Carolina whistleblowers find protection from employer retaliation when reporting unsafe conditions

Our workers’ lawyers in Charlotte note a recent lawsuit involving a Texas crane operator who was fired after he told his employers several times that a crane lift was unsafe.

Bloomberg reports the two companies named in the suit claim he was fired for “disruptive behavior”. The plaintiff contends he was removed from his post after raising safety and health complaints. Both the Greenville, S.C. general contractor and the Louisiana outfit co-named in the suit agreed to provide a “neutral” employment reference, purge firing information from his personnel file, and repay the terminated worker back wages in the amount of $17,500.
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The U.S. Department of Labor reports that a second South Carolina company was ordered in November 2010 to pay more than $66,000 to a former employee who was terminated after approaching local management and two state agencies citing asbestos exposure. Based on his complaint an investigation revealed that his employer, a Realty firm, was in violation of asbestos control standards. The company employs 50 in jobs pertaining to various aspects of property management and maintenance.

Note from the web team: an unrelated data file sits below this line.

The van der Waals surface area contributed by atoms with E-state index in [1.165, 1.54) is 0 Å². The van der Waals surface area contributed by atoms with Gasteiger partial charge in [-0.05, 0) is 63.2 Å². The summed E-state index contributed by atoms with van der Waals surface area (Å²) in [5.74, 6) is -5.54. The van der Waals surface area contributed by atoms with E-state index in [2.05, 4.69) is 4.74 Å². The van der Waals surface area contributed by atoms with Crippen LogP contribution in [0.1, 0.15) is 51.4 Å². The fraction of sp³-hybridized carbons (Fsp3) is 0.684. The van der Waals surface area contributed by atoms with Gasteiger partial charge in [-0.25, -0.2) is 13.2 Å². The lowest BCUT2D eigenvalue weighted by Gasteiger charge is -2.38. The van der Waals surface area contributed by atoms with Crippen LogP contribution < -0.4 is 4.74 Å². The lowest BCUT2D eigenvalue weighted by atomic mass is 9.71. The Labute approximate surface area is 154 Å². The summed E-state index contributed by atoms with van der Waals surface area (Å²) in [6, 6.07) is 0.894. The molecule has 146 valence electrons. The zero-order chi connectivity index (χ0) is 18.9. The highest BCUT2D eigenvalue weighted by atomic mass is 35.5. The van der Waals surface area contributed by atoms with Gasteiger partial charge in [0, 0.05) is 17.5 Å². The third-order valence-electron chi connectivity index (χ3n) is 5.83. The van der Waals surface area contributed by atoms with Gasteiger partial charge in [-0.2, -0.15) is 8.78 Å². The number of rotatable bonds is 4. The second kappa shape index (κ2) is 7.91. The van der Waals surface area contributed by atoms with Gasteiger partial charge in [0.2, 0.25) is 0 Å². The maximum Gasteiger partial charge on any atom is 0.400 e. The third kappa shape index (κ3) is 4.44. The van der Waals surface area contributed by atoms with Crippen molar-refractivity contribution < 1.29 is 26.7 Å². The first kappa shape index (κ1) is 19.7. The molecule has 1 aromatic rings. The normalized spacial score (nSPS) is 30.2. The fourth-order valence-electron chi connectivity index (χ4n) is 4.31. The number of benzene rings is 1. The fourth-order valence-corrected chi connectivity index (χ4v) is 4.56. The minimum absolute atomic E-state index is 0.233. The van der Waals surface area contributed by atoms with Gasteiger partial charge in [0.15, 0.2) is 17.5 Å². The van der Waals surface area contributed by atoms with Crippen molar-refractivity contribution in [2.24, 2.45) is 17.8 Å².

Both North Carolina and South Carolina have enacted whistleblower protection laws for public- and private-sector workers that prohibit employers from discriminating against an employee who reports an OSHA violation or a violation to any other state or federal law, or witnesses a fraud. In both states remedies include back pay, attorney’s fees and reinstatement among a host of other restored benefits and rights.

An employee may turn to OSHA to file a whistleblower complaint if a worker believes an employer has “retaliated” against them after raising concerns regarding the following:
~ Workplace safety and health.
~ Public transportation agency security.
~ Asbestos in schools.
~ Corporate fraud and SEC regulations.
~ The environment.
~ Nuclear safety.
~ Commercial motor vehicle, railroad, air or pipeline carriers.

With that said, at least one University of North Carolina local government law blogger suggests ensuring a worker is protected under the state’s whistleblower protection act is more challenging than the letter of the law dictates.

For Carolina workers stricken with a work-related illness or injury, ourworkers’ compensation attorneys in Charlotte, Spartanburg and Asheville know that recovery and adjustment can be a lifelong battle. If you have been injured, or someone you love has been injured or succumbed to a work-related illness anywhere across the Carolinas, call us at 1-800-887-1965 or contact our law offices online to discuss your rights.

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